Sure, 1998 had its low points, like some mediocre group shows and some exhibits I refused to even see (e.g., Angels from the Vatican). But the good art in St. Louis seems to far outweigh the bad, and in this business that's saying a lot. I'm looking forward to liking St. Louis even more in 1999.
As John Nunley and I moved about the Masterpieces of Central Africa exhibition at the St. Louis Art Museum, choosing specific works to discuss on the basis of the traffic flow of guided schoolchildren, his eyes lit with excitement and wonder at magnificently designed masks and spirit figures carved in wood. Nunley, who helped curate the exhibition, has spent time in places such as Ghana and Sierra Leone, where artists still practice the ancient traditions, where blood is fed to the artist's tools before carving, where the wood itself is negotiated with as a partner in the activity. It's a business thick with the influence of spirits, Nunley told me, so the artist lives at the periphery of the village, at the threshold between community life and the spirit world of the bush.
Upstairs, while the Central Africa show was in the special-exhibition gallery, the work of contemporary artist Charles Long resided in the Currents gallery. As the show downstairs presented a world of strange wonders, so too did the Long exhibition. Cute, shiny green globs were positioned on the floor, a thin green bridge connecting them: "Jack and Jill" was the title. A trio of vibrantly colored biomorphic forms that could have wandered off the animation screen of A Bug's Life tilted nervously in one corner of the space. A simple plastic chair, the kind with the most practical curve for the back and bucket for the rump, had as part of its design a rude eruption of formless material just where the crotch would rest. A small tower rose from the floor; at its summit was the word "Special," rendered in a metallic script you'd find on the side of an old car or the door of an ancient refrigerator.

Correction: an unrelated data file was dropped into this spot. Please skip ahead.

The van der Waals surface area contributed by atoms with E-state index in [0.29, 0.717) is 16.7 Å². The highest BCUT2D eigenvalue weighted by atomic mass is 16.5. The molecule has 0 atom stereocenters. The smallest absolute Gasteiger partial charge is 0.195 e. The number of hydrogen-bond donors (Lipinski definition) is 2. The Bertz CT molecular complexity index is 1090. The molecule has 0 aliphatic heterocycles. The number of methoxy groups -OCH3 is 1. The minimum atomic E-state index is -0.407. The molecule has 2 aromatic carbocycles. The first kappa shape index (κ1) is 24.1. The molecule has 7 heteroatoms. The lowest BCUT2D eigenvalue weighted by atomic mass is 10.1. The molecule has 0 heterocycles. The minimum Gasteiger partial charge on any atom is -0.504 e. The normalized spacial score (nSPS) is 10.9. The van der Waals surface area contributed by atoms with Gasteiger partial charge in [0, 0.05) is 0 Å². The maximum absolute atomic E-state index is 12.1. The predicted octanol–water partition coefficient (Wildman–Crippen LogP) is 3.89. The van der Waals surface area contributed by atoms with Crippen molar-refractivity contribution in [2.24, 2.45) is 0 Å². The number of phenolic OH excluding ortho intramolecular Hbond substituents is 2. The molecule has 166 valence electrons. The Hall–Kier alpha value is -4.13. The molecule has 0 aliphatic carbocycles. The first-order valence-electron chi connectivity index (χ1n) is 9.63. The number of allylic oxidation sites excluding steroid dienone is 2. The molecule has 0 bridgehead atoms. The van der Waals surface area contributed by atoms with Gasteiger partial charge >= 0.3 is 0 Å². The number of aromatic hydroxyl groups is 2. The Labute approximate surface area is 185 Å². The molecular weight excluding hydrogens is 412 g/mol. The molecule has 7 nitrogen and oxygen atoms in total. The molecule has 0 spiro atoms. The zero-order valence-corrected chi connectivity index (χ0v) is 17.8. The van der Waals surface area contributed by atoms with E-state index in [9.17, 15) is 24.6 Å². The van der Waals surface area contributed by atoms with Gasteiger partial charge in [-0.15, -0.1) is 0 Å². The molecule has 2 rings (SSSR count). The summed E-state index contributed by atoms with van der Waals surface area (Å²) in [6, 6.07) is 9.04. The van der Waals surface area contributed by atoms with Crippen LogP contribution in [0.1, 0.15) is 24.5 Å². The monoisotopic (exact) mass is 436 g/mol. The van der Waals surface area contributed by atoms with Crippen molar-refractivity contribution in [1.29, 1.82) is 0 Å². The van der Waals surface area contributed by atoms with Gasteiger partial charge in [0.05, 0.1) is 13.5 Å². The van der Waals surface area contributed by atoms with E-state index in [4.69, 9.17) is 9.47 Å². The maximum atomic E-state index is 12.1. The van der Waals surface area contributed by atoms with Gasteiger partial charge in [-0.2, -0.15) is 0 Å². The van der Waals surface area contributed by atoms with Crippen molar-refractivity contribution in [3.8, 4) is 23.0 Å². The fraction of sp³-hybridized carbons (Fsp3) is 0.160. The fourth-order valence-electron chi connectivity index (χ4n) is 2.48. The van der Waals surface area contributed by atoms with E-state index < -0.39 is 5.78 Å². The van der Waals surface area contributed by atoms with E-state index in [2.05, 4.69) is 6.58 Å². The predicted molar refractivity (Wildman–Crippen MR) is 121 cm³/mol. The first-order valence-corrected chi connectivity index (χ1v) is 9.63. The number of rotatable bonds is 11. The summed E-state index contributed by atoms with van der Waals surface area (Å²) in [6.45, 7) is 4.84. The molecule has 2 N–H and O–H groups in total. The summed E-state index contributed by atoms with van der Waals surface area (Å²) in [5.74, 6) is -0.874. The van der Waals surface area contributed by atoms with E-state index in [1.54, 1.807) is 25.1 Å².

Each of Long's pieces was unique, each with its own integrity. If anyone ever instructed Long to labor toward a consistent vision or unified style -- the kind of good manners art students are taught -- he didn't listen.
There's a giddy incivility to Long's work. Although much of contemporary art is viewed with dismay by the silent majority, the looks on the faces those who were under-appreciative of the Long exhibition revealed an expression of distressed uncertainty. There seemed to be a total lack of recognition in their eyes, as if they didn't know what they were seeing.